Marcus Trescothick: Somerset inquest will be frank affair

Yet again I have found myself facing questions about Somerset’s inability to lose the tag of ‘nearly-men’ over the past few days and I only wish I had a some answers.

Last weekend’s Clydesdale Bank 40 final defeat by Surrey at Lord’s was a familiar story of the team not performing to anything like our full potential on the big occasion. We had a game plan, which failed to work, and from the outset didn’t give ourselves the best chance of winning.

We are obviously a decent side because we keep getting to finals. A lot of counties would like to swap their records for ours over the past three seasons and we shouldn’t lose sight of that.

But the inescapable truth is that, for whatever reason, when it matters most we are not good enough.

Once the squad return from the Champions League in India, there will be a meeting involving myself, director of cricket Brian Rose, coach Andy Hurry and chief executive Guy Lavender.

We need to brainstorm at that get-together, by which I mean each of us has to throw every thought we have about what has been holding Somerset back from winning a trophy into the pot and let it boil.

We need to look at the team, our set-up, game plans, who works with who, and a lot more, trying to identify an area where we are going wrong.

I don’t pretend to have the answers. But I believe we have to break things down into small parts and examine each one if we are to find a solution to a problem that is proving intensely frustrating.

Nothing must be too delicate to discuss. We have to be open about every aspect of the club and find a way of coming back even stronger next year with a winning formula.

Against Surrey our top six batsmen, myself included, did not play well enough in a pressure situation. Although you are never out of a game until the proverbial fat lady sings, we didn’t give ourselves much of a chance by being reduced to 79 for 5.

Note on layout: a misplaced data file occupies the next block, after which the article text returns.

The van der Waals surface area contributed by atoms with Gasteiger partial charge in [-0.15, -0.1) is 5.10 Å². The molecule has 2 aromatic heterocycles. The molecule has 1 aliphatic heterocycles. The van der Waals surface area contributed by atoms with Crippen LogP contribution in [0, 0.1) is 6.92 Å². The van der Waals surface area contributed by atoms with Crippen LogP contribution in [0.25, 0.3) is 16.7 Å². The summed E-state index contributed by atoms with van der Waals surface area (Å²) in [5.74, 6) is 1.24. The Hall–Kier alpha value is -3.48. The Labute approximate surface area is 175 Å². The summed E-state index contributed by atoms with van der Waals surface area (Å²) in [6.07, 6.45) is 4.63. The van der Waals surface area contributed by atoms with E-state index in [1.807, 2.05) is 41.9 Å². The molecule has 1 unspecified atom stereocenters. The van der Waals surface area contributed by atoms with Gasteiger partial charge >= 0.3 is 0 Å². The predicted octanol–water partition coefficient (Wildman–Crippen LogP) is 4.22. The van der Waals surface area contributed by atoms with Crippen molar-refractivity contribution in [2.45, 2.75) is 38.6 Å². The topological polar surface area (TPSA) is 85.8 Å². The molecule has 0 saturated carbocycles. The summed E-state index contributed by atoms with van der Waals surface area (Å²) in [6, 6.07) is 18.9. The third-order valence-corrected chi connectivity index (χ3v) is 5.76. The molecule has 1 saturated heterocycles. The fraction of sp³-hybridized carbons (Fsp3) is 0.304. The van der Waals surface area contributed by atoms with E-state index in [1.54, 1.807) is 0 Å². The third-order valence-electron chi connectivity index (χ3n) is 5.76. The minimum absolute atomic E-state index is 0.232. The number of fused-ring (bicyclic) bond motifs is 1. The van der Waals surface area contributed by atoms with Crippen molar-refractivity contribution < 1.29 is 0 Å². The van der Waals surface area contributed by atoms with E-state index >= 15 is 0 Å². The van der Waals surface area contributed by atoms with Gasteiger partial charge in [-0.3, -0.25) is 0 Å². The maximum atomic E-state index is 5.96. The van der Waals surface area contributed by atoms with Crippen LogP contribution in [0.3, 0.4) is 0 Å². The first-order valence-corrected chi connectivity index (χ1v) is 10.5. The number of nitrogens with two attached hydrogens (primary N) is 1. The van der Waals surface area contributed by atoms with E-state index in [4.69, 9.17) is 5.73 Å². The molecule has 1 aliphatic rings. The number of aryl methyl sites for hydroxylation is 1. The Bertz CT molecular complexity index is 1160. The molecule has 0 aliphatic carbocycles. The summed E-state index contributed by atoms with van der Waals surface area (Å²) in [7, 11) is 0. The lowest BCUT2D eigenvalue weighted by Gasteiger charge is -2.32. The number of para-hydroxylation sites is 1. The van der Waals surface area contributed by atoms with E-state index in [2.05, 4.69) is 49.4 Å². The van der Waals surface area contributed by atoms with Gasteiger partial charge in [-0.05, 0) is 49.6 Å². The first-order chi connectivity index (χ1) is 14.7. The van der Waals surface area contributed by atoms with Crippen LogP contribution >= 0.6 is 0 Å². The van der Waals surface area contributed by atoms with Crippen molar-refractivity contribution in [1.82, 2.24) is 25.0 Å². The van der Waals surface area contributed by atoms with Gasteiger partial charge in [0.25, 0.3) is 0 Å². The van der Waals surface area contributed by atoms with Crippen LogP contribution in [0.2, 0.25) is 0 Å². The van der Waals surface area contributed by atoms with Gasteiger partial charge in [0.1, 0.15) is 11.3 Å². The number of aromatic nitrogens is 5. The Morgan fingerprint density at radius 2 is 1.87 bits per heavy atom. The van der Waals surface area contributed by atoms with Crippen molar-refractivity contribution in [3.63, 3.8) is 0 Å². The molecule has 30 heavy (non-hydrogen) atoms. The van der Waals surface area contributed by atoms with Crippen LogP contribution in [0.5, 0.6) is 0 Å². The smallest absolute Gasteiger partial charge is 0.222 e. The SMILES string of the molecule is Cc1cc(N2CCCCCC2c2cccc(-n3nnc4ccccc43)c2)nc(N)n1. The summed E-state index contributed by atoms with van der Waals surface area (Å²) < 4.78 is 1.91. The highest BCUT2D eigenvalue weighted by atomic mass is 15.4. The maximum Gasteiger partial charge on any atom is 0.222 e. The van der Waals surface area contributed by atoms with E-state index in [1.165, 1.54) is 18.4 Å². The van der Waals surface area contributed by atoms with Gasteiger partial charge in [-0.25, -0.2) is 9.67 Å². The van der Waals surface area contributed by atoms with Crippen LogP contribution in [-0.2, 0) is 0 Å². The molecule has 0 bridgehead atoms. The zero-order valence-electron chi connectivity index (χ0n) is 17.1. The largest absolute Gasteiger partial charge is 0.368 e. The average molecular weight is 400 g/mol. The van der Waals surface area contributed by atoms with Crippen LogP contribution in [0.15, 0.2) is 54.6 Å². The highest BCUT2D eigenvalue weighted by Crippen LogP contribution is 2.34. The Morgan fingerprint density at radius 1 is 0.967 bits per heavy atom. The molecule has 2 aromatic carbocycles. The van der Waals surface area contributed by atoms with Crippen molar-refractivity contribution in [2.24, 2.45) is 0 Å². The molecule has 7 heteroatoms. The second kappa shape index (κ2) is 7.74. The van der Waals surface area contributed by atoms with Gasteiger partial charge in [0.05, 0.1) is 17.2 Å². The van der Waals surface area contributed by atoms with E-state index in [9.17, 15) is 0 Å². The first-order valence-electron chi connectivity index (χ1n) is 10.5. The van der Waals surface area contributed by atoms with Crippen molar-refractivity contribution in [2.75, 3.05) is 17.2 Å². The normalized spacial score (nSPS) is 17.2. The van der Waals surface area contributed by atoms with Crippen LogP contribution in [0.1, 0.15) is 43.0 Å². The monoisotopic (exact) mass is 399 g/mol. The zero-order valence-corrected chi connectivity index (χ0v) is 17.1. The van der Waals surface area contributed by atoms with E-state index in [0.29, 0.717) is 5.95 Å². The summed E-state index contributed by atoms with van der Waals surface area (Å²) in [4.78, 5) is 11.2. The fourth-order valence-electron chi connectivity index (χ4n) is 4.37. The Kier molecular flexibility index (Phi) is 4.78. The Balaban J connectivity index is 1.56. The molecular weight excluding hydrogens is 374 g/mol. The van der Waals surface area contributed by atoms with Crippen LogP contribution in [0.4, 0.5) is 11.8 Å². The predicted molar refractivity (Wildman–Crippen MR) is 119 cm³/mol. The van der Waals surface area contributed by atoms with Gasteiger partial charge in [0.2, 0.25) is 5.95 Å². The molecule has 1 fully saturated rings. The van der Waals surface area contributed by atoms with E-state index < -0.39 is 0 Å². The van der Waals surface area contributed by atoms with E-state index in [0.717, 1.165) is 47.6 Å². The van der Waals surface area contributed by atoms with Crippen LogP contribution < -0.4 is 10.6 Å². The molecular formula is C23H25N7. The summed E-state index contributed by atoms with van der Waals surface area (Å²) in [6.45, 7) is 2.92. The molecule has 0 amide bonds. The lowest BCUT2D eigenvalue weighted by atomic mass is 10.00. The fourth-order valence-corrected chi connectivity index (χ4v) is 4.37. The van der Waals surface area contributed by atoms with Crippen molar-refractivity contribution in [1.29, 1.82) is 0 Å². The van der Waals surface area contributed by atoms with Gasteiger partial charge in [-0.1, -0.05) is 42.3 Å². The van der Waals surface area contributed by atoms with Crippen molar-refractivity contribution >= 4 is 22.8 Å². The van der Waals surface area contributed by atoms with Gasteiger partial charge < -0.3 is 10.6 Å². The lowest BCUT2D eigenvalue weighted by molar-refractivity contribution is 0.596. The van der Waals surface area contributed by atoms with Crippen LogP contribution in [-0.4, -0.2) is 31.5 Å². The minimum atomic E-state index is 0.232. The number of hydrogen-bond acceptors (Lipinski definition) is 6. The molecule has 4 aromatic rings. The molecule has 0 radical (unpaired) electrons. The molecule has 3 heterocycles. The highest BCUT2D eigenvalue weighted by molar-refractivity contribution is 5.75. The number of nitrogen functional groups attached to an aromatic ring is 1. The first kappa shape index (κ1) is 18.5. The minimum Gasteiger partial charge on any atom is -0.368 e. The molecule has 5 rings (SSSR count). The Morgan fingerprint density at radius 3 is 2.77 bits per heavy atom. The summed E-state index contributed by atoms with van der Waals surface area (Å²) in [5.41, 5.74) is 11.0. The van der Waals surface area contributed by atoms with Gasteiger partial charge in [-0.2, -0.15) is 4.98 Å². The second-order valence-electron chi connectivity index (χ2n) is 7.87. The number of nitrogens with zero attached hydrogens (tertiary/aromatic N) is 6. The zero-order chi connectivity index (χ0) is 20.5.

It was very hard work from then on. But there was one major exception to our batting failures because Jos Buttler played an innings that was an absolute joy to watch.

For a lad of his inexperience, it was an incredibly mature knock in terms of reading the situation and playing in a manner exactly suited to it. Jos is a huge talent, as I am sure England supporters are going to see on many occasions in the years to come.

His efforts were insufficient because not enough other players stepped up to the plate to support him. We could have bowled better, but the bottom line was that we didn’t get enough runs on the board to put Surrey’s batsmen under any pressure.

Rory Hamilton-Brown played really well, but we dropped him before he had scored and that is the sort of thing that happens when you are behind the eight ball in a match.

When we finally work things out and learn what it takes to produce our maximum when it matters most, brilliant catches will stick and help change games for us.

Brian Rose tells me that the Somerset team he captained were runners-up on several occasions before clinching their first trophy and going on to more successes in what are considered the club’s ‘glory years’.

Maybe it is a Somerset characteristic. Whatever the case, we can afford to leave no stone unturned in looking for a solution because we need to become winners while the nucleus of the current squad remain together.

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